Java – How does the getModifiers() method calculate the value for multiple modifiers

java

The Java Doc for getModifiers() is as follows:

int getModifiers()

Returns the Java language modifiers for the member or constructor represented by this Member, as an integer. The Modifier class should be used to decode the modifiers in the integer.

and Java Docs also provide the list of different modifiers and their corresponding int values:

public static final int ABSTRACT 1024

public static final int FINAL 16

public static final int INTERFACE 512

public static final int NATIVE 256

public static final int PRIVATE 2

public static final int PROTECTED 4

public static final int PUBLIC 1

public static final int STATIC 8

public static final int STRICT 2048

public static final int SYNCHRONIZED 32

public static final int TRANSIENT 128

public static final int VOLATILE 64

For a single modifier it is very straightforward for getModifiers(). It simply returns the constant value corresponding to the modifier (e.g. when I declare one class as public final and call the getModifiers() it returns 17).

System.out.println("modifierValue:" + MyClass.class.getModifiers());

Output is:

17

However, I can't quite understand how it would work for multiple modifiers. Can anyone enlighten me?

Best Solution

TL;DR: It adds them together to form a bit field.

To understand this you need to understand how binary works, this is similar to decimal - lets start there:

 1    - public
 10   - static
 100  - final

So, what does 101 mean? It must be public final because there is no other way in the decimal system to make "one hundred and one" except with a single 100 and a single 1.

Now extend this to binary:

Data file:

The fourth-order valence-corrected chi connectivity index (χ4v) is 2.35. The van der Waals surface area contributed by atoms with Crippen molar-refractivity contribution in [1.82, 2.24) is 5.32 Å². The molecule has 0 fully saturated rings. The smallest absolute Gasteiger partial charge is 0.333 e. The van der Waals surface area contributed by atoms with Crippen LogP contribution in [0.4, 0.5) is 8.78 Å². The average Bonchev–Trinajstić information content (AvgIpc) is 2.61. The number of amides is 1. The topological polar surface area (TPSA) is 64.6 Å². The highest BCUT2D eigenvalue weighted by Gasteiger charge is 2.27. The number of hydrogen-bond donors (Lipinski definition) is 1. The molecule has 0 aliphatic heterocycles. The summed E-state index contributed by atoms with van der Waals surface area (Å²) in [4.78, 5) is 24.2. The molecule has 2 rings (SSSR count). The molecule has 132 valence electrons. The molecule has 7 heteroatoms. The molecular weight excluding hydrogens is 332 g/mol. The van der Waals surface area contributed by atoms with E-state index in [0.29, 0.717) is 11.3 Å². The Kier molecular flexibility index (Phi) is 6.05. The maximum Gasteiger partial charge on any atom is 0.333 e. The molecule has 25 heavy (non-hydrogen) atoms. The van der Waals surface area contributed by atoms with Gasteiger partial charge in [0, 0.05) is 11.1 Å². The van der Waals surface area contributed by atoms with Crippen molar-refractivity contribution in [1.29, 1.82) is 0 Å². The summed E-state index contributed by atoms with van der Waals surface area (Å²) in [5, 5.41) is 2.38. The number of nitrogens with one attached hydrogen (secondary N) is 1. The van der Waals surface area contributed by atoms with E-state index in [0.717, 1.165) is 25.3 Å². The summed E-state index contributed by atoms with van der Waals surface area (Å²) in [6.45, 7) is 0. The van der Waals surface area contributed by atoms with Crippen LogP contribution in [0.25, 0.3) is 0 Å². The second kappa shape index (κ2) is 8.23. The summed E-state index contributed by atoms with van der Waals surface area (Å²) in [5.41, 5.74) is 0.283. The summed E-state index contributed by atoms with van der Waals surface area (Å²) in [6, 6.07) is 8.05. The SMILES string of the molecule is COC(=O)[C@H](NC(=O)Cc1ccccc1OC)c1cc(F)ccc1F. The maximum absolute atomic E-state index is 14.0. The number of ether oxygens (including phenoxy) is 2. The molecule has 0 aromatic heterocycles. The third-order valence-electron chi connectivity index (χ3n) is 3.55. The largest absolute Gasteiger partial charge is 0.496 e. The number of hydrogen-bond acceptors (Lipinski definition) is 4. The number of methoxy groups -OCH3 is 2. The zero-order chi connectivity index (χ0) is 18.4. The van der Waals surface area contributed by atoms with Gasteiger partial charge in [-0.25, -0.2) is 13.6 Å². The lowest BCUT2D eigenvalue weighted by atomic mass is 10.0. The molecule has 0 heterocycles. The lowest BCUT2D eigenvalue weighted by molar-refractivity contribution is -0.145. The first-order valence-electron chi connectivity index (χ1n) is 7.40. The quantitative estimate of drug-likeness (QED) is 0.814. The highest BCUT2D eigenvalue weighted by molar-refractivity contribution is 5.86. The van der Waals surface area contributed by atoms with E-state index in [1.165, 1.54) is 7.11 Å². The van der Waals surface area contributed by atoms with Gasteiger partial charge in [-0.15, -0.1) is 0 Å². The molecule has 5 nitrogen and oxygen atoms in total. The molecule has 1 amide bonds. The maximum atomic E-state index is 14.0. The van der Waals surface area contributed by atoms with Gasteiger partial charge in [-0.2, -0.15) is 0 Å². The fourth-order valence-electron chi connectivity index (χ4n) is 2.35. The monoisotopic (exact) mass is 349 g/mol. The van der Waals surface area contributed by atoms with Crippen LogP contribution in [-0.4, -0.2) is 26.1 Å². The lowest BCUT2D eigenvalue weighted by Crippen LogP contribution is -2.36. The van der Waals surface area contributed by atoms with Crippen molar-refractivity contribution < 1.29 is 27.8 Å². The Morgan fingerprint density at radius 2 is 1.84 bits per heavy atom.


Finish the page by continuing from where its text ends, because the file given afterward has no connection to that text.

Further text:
1 - public
2 - private
4 - protected
8 - static

So what does 9 mean? Well, as with the decimal system there is only one (correct) way to make 9 in binary - one 8 and one 1.

Now we use what we call a bitfield, 9 in binary is:

1001

To verify, write some code!

public static void main(String[] args) throws Exception {
    int i = 9;
    System.out.println(Integer.toBinaryString(i));
}

Now, with the decimal system we would divide by 10 repeatedly and check the right most digit (least significant). With binary this process is identical, except we divide by 2 - this is known as bit shifting.

public static void main(String[] args) throws Exception {
    int i = 9;
    System.out.println(Integer.toBinaryString(i));
    i >>= 1;
    System.out.println(Integer.toBinaryString(i));
    i >>= 1;
    System.out.println(Integer.toBinaryString(i));
    i >>= 1;
    System.out.println(Integer.toBinaryString(i));
}

Output:

1001
100
10
1

So, if I know that private is the 21 value, and we know how many bits we have, all just need to shift the right number of digits and take the modulo with 2:

public static void main(String[] args) throws Exception {
    int i = 9;
    i >>= 2;
    System.out.println(i%2);
}

Output:

0

So we basically use the 1 and 0 values that make up a number in binary to number to store booleans.

So take this example into the read world:

public static void main(String[] args) throws Exception {
    final Method method = App.class.getMethod("myMethod");
    final int modifiers = method.getModifiers();
    System.out.println(modifiers);
    System.out.println(Integer.toBinaryString(modifiers));
}

public strictfp synchronized static final void myMethod() {

}

Output:

2105
100000111001

So we can see we have:

20 = 1 - true
21 = 2 - false
22 = 4 - false
23 = 8 - true
24 = 16 - true
25 = 32 - true
27 = 64 - false
28 = 128 - false
29 = 256 - false
210 = 512 - false
211 = 1024 - false
212 = 2048 - true